February 13, 2018 / 1:18 PM / 9 months ago

LIVE MARKETS-Rescuing "babies thrown out with the bath water" in EU stocks

    * European stocks dip slightly
    * UK inflation close to highest in 6 years
    * FTSE outperforms, up 0.1 pct

    Feb 13 (Reuters) - Welcome to the home for real time coverage of European equity markets
brought to you by Reuters stocks reporters and anchored today by Julien Ponthus. Reach him on
Messenger to share your thoughts on market moves: julien.ponthus.thomsonreuters.com@reuters.net
    
    
    RESCUING "BABIES THROWN OUT WITH THE BATH WATER" IN EU STOCKS (1307 GMT)
    While investors don't seem to be enthusiastically buying the dip today with indices still
lacklustre, there are increasing calls for specific stock picking in order to benefit from a
broad-based fall in valuations.
    Goldman Sachs makes an interesting observation on the European stock market: correlations
shot up when the stock market sank. The three-month realised correlation of the STOXX 600 jumped
to a one-year high, opening up opportunities in some names which perhaps were hit more than they
deserved.
    Last week's weakness has also left European equities at valuations in line with their
20-year average, around 14.1 the next 12 months' estimated earnings, GS strategists say.
    They asked their sector specialists to identify "babies thrown out with the bath water" in
their areas, and found 22 stocks down around 10 percent on average over the past month, for
which they see more than 30 percent upside to price targets.
    Their picks include Tesco, Glencore, Shell, BNP, ABB
, Vinci, Brunello Cucinelli, and ASML.
    (Helen Reid)
    *****
    
    
    WHY A VODAFONE-LIBERTY DEAL MATTERS FOR TELCO INVESTORS (1235 GMT)
    Telecoms have been out of favour for more than two years now but signs of a pick-up
in M&A activity are starting to fuel hopes the sector may have reached the bottom. 
    But what could actually restore investor confidence? 
    JP Morgan says an agreement between Vodafone and Liberty will be key.
    "A deal may trigger broader industry consolidation and in turn restore interest in the
sector following two years of heavy underperformance," it writes in a note.
    Telecoms are by far the biggest underperformers in Europe, as you see in this 3-year chart,
and are also the biggest sectoral faller today, down 0.7 percent.    
 
    And here's what JPM expects from the Vodafone-Liberty saga.
    * A standalone acquisition of Unity in Germany can be fully debt funded
    * Even if Vodafone were to acquire Liberty's entire overlapping continental European
portfolio, equity funding is not inevitable
    * All deal scenarios are heavily accretive and also significantly improve Vodafone's
dividend cover
    * Vodafone would be well advised to hold off inking a deal until June. Newsflow in the
interim could impact deal attractions
    (Danilo Masoni)
    *****
    
    
    FTSE FLITS AHEAD (1206 GMT)
    The FTSE's dip was short-lived, and now at midday the British index is in positive territory
following the rise in sterling after the UK inflation data, outperforming European markets.
    Ken Odeluga, market analyst at City Index, says that while the inflation data was
better-than-expected, it wasn't hugely so.
     "It does make sense to think of this as the last gasp for highly elevated inflation on the
consumer side," Odeluga says, adding that a weaker path of inflation was being interpreted as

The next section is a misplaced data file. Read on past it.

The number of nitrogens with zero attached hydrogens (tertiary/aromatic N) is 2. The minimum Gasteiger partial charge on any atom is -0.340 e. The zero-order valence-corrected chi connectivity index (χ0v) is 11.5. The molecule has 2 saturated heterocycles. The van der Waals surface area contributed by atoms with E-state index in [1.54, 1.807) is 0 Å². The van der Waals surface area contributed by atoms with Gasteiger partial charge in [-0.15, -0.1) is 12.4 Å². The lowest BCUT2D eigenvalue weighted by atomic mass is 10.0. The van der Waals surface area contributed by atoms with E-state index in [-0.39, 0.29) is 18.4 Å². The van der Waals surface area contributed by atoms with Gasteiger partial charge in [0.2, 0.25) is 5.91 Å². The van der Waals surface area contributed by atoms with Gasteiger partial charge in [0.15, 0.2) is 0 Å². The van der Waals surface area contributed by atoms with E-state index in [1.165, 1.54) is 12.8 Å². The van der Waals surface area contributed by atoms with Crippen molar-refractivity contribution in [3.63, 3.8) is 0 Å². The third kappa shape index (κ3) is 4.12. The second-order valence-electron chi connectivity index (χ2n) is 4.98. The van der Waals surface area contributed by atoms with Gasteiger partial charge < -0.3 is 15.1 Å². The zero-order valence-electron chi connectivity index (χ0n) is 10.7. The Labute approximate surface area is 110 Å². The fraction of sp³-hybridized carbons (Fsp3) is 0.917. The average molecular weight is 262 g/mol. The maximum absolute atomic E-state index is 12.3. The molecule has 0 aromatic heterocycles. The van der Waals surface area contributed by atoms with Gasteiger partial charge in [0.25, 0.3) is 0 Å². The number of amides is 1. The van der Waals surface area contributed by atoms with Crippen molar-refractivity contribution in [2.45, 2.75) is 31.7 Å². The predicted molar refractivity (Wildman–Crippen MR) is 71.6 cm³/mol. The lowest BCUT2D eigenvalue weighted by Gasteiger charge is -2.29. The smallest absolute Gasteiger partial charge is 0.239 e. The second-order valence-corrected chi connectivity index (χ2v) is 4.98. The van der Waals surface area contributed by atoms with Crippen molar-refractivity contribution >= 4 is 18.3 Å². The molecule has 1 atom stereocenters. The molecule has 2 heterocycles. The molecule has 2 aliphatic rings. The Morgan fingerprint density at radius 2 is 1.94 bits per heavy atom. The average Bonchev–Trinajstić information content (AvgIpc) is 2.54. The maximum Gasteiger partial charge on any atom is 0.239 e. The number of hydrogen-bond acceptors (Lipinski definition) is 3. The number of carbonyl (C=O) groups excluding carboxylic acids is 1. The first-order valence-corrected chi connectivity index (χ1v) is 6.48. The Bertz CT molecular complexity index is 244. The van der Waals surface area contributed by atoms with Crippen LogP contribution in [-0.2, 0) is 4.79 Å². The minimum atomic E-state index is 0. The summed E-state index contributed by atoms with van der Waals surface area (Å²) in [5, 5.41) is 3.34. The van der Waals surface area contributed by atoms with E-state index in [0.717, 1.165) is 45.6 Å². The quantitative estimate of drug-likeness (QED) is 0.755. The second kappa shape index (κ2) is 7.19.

positive for business.
    "I don't think the FTSE is seeing a paradigm shift today, but it is benefiting more because
of the expectations around the pound, and I think maybe there's a minor consolidation of
yesterday's gains across Europe," Odeluga concludes.    
    It's very much a cyclicals story on the FTSE today, with materials, financials and energy
collectively contributing around 17 points to the index.
    (Kit Rees)
    *****
    
    WHO'S AFRAID OF THE BIG (BAD?) U.S. DEFICIT? (1149 GMT)
    You would think that after a correction triggered by fears of inflation and higher rates,
investors would be showing signs of stress as Donald Trump and the U.S. Congress embark on a
major spending spree.
    While markets are not yet waving red flags about the incoming binge of new debt, research
piling up in our inboxes suggests somewhat otherwise.
    "The budgetary policy which is being implemented while the economy is in full employment
will trigger lasting imbalances which will lay the grounds for the next recession (2019/2020?),"
 writes Natixis AM.  
    For LBPAM: "On the mid-term, and without wanting to be a party pooper, it's very worrying.
It is the inflation fears which have triggered the markets to fall in the first place and
pressures on rates are set to continue as the markets are more and more febrile." 
    "We could see net treasury coupon issuance more than doubling this year. It could also push
up inflation expectations and lead the Fed to hike rates faster," BlackRock says. 
    "Further loosening of the fiscal reins, adding to government debt, could put further upward
pressure on US yields," writes Rabobank.
    However, some investors are not convinced.
    As this Twitter user comments ironically: "One of my favorite jokes in financial/economic
research: "The deficit will drive up interest rates".    
 
    (Julien Ponthus) 
    *****
    
    HOW LONG DOES A VOLATILITY SHOCK LAST? (1033 GMT)
    If you were hoping that turbulence stemming from last week's volatility spike would subside
fast, think again. Deutsche Bank strategists say even though equity positioning has been cut
significantly, investors may need a few weeks of patience. 
    "Volatility shocks last a while, on average for 5 weeks as investors adjust positions
gradually," they write in a note.